Contract of Employment

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LG102 Principles of Commercial Law in Ireland 2007-2008
Dr Olivia Smith

Employment Law: Identifying the Contract of Employment

Reading: M. Forde, Employment Law 2nd ed. (Dublin: Roundhall Sweet and Maxwell, 2001) Chapter 2.

History
▪ the move from status to contract. Query whether a move back to status?

The protection afforded to individual employees under Irish employment law depends on a legal paradigm whereby the rights provided for are implied into the terms of the contract between the employer and the employee. Thus the starting point before any examination of these protections must be a consideration of the employment contract itself. While there is invariably an exchange of labour for capital in the arrangements made by the parties, we must identify the distinction between a contract of services and a contract for services in order to ascertain whether the relationship between the alleged employee and employer is in fact a contract of service and thus within the protection of the legislation.

The statutory definition of employee is based on the common law contract of service. An employee will be defined in such terms under the general run of employment legislation.

The criteria for distinguishing between a contract of service and a contract for services have been developed by the courts. Whilst the early tests propounded were based on the command and subordination element of the employment relationship, it soon was realised that the “control test” was an outmoded manner of determining the legal status of persons who work for others. A more flexible, mixed test has been preferred by the courts of late, of which control will only be one element. Thus, the approach today is hybrid in nature where a number of general principles (considered below) will be applied to the cases on an individual basis.

Importance of Contract of Service

1. Statutory protection. Statutory rights are generally given only to employees. For example, only employees with a contract of service may claim under the Unfair Dismissals Acts 1977 and 1993. It is important to check the wording of each piece of legislation carefully.

2. Vicarious Liability. Save in exceptional circumstances, an employer is not vicariously liable for the wrongs of an independent contractor.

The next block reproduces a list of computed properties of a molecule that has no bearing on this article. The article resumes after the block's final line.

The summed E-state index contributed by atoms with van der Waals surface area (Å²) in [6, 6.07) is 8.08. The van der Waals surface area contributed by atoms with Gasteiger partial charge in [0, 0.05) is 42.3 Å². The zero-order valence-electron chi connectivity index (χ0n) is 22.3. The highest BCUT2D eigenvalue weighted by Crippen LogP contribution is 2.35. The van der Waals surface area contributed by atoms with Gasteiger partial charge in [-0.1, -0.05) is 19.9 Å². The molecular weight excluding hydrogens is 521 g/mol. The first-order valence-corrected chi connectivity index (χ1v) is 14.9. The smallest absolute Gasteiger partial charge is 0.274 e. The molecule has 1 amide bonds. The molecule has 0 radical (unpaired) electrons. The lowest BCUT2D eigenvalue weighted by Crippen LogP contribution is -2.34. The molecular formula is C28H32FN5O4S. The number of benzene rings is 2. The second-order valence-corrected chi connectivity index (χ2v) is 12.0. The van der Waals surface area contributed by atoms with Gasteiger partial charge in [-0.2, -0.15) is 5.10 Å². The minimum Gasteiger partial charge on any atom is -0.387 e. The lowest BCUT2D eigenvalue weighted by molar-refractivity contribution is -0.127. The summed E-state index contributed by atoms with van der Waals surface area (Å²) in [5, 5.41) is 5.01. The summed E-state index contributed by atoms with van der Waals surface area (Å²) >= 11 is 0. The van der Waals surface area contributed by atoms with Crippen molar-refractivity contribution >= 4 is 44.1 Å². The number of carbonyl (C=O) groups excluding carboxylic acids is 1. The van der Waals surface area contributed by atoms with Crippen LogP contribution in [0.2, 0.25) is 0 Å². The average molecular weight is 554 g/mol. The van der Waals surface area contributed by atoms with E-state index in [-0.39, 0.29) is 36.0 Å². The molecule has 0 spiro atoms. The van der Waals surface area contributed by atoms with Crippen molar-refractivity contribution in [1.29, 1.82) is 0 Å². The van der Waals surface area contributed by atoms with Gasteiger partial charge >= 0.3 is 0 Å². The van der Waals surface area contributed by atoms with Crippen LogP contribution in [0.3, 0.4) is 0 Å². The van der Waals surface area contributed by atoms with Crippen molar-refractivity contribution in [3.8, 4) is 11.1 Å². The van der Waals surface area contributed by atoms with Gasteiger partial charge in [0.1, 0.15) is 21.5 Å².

3. Preference in winding up. When a company is in receivership or liquidation, debts to employees are treated as preferential debts, and will be paid before floating charge holders.

4. Tax and Social Welfare. Under tax legislation, employees are on tax schedule E and have PRSI deducted at source. Independent contractors are self employed, and make their own tax returns under schedule D. See the Leaflet: ‘Employed or Self-Employed: A Guide for Tax and Social Insurance’ (1998)

5. Trade union representation. In most circumstances, only those under contracts of service are represented by trade unions.

The Control Test.

In Roche v Kelly [1969] IR 108, it was stated that “the principal and determining test is the master’s right to direct servants as what is to be done and how to do it”. This test was developed in the nineteenth century, when the parties were still known as master and servant. It is still used in cases of vicarious liability. The control test has a number of problems. It is not suited for skilled workers, who are told what to but have discretion and responsibility as to how they do it. This point was made in In the matter of the Sunday Tribune (1984), where Carroll J. stated:

“The control test is no longer of universal application. In the present day when senior staff with professional qualifications are employed, the nature of their employment cannot be determined in such a simplistic way.”

It should also be noted that the control test is inconsistent with current ideas of “empowering” employees, and with concepts such as teleworking and e-working.

The Integration Test

The issue considered here is...
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